According to the Peace Corps website, volunteering with the agency, which serves 77 countries around the world and was created 50 years ago by President Kennedy, is "a life-defining leadership experience." But some of the corps' female volunteers seem to have had their experience defined by sexual assault. More and more past volunteers are coming forward to say they were sexually assaulted or raped while serving, and reporting that the Peace Corps' response was insensitive and insufficient. Congress is considering legislation that would require the agency to improve its handling of sexual assaults. Here, a brief guide:
What's going on?
A growing number of former Peace Corps volunteers are coming forward with stories of being sexually assaulted. As reported in a January 20/20 investigation, more than 1,000 volunteers reported incidents of sexual assault between 2000 and 2009. Since sexual assaults often go unreported, experts says the number of incidents may be twice as large. On Wednesday, the House Foreign Affairs Committee held a hearing to examine these "serious crimes," as they've been called by the committee chairwoman, Rep. Ileana Ros-Lehtinen (R-Fla.).
Was the Peace Corps somehow complicit?
Some volunteers say yes. In 2007, Jessica Gregg, then a volunteer, was drugged and sexually assaulted in Mozambique. She says a Peace Corps medical officer "made me write in my testimony that I was intoxicated" and insinuated that "I willingly had sex with this guy." Jessica Smochek was brutally gang raped while serving in Bangladesh in 2004. Before the attack, she repeatedly told Peace Corps officials that she was being harassed and felt unsafe. After the attack, she says the agency made her feel as if it had been her fault.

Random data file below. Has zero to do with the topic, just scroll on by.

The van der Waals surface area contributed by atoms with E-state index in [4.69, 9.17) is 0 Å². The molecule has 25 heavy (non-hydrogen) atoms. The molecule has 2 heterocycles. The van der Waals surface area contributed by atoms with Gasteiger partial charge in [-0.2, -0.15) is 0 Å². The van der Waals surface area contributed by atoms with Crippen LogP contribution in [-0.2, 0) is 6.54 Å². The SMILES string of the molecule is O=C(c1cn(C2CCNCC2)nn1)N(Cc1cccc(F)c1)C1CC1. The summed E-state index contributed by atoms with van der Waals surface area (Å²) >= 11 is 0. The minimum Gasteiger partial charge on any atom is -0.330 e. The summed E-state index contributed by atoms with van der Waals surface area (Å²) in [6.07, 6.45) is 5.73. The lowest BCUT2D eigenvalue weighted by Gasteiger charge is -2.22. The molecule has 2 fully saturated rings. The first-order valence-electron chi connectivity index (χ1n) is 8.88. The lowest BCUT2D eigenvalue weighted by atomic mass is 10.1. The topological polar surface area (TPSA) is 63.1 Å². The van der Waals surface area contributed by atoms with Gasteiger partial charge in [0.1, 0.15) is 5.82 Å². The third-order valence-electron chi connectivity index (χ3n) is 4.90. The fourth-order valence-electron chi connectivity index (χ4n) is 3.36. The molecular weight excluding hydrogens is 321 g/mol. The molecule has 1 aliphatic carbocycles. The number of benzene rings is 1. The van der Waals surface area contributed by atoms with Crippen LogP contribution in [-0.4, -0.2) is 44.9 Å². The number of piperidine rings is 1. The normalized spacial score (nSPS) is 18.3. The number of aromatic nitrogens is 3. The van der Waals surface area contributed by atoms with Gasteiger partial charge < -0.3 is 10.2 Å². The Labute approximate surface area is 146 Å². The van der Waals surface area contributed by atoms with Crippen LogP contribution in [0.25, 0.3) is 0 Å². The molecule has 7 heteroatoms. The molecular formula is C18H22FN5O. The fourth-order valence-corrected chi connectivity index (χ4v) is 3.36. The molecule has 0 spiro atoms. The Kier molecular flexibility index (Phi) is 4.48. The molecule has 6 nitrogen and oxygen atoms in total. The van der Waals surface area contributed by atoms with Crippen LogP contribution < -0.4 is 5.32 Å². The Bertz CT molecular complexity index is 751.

So there's a pattern here?
These women's stories are "shockingly consistent," says Karestan Koenen in The Boston Globe. "They report that their training was inadequate and that the Peace Corps' response to their rape was callous, dismissive, or woefully insufficient."
What is being done now?
On Wednesday, Peace Corps Director Aaron S. Williams conceded that the agency had not been "sufficiently responsive or sensitive" to the victims and their families. He pledged to curb the culture of "blaming the victim," and update how training videos deal with sexual assault. (A controversial training video featuring victims discussing ways they may have provoked sexual assaults has since been pulled.) He also suggested better counseling and advocacy for victims. Some victims are pressing for Congress to mandate "sexual assault response teams" to provide emergency care after an attack, collect forensic evidence, and advocate for victims.